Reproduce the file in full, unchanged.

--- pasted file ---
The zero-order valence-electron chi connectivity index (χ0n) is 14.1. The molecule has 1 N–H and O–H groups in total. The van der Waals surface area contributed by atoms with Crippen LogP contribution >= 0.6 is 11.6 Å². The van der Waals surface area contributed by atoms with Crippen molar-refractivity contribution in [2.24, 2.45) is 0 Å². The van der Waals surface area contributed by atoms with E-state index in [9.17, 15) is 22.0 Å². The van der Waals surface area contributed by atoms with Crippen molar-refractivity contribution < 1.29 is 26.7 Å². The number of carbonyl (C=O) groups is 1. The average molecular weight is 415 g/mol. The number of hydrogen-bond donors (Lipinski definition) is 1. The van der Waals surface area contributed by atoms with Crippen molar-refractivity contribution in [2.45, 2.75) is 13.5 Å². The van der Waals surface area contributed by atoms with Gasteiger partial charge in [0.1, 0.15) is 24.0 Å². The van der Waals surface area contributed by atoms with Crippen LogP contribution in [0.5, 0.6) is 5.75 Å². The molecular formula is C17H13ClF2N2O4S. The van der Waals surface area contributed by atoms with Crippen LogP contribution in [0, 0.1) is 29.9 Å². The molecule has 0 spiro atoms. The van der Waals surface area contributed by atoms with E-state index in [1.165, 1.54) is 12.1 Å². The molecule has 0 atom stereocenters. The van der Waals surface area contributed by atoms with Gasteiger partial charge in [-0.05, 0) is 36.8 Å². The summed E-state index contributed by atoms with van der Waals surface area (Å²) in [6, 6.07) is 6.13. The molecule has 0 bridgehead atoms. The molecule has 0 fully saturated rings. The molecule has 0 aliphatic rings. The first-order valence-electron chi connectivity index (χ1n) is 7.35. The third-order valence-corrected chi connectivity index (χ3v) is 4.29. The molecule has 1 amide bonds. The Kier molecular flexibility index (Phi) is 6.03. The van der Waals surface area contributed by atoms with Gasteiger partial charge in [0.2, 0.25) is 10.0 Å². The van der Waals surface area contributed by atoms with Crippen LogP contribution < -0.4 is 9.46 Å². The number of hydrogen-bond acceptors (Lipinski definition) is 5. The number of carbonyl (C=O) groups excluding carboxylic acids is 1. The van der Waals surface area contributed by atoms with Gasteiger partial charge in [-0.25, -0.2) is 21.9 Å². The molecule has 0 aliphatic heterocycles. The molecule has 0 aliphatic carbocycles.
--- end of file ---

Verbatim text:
The zero-order valence-electron chi connectivity index (χ0n) is 14.1. The molecule has 1 N–H and O–H groups in total. The van der Waals surface area contributed by atoms with Crippen LogP contribution >= 0.6 is 11.6 Å². The van der Waals surface area contributed by atoms with Crippen molar-refractivity contribution in [2.24, 2.45) is 0 Å². The van der Waals surface area contributed by atoms with E-state index in [9.17, 15) is 22.0 Å². The van der Waals surface area contributed by atoms with Crippen molar-refractivity contribution < 1.29 is 26.7 Å². The number of carbonyl (C=O) groups is 1. The average molecular weight is 415 g/mol. The number of hydrogen-bond donors (Lipinski definition) is 1. The van der Waals surface area contributed by atoms with Crippen molar-refractivity contribution in [2.45, 2.75) is 13.5 Å². The van der Waals surface area contributed by atoms with Gasteiger partial charge in [0.1, 0.15) is 24.0 Å². The van der Waals surface area contributed by atoms with Crippen LogP contribution in [0.5, 0.6) is 5.75 Å². The molecular formula is C17H13ClF2N2O4S. The van der Waals surface area contributed by atoms with Crippen LogP contribution in [0, 0.1) is 29.9 Å². The molecule has 0 spiro atoms. The van der Waals surface area contributed by atoms with E-state index in [1.165, 1.54) is 12.1 Å². The molecule has 0 atom stereocenters. The van der Waals surface area contributed by atoms with Gasteiger partial charge in [-0.05, 0) is 36.8 Å². The summed E-state index contributed by atoms with van der Waals surface area (Å²) in [6, 6.07) is 6.13. The molecule has 0 bridgehead atoms. The molecule has 0 fully saturated rings. The molecule has 0 aliphatic rings. The first-order valence-electron chi connectivity index (χ1n) is 7.35. The third-order valence-corrected chi connectivity index (χ3v) is 4.29. The molecule has 1 amide bonds. The Kier molecular flexibility index (Phi) is 6.03. The van der Waals surface area contributed by atoms with Gasteiger partial charge in [0.2, 0.25) is 10.0 Å². The van der Waals surface area contributed by atoms with Crippen LogP contribution < -0.4 is 9.46 Å². The number of hydrogen-bond acceptors (Lipinski definition) is 5. The number of carbonyl (C=O) groups excluding carboxylic acids is 1. The van der Waals surface area contributed by atoms with Gasteiger partial charge in [-0.25, -0.2) is 21.9 Å². The molecule has 0 aliphatic heterocycles. The molecule has 0 aliphatic carbocycles.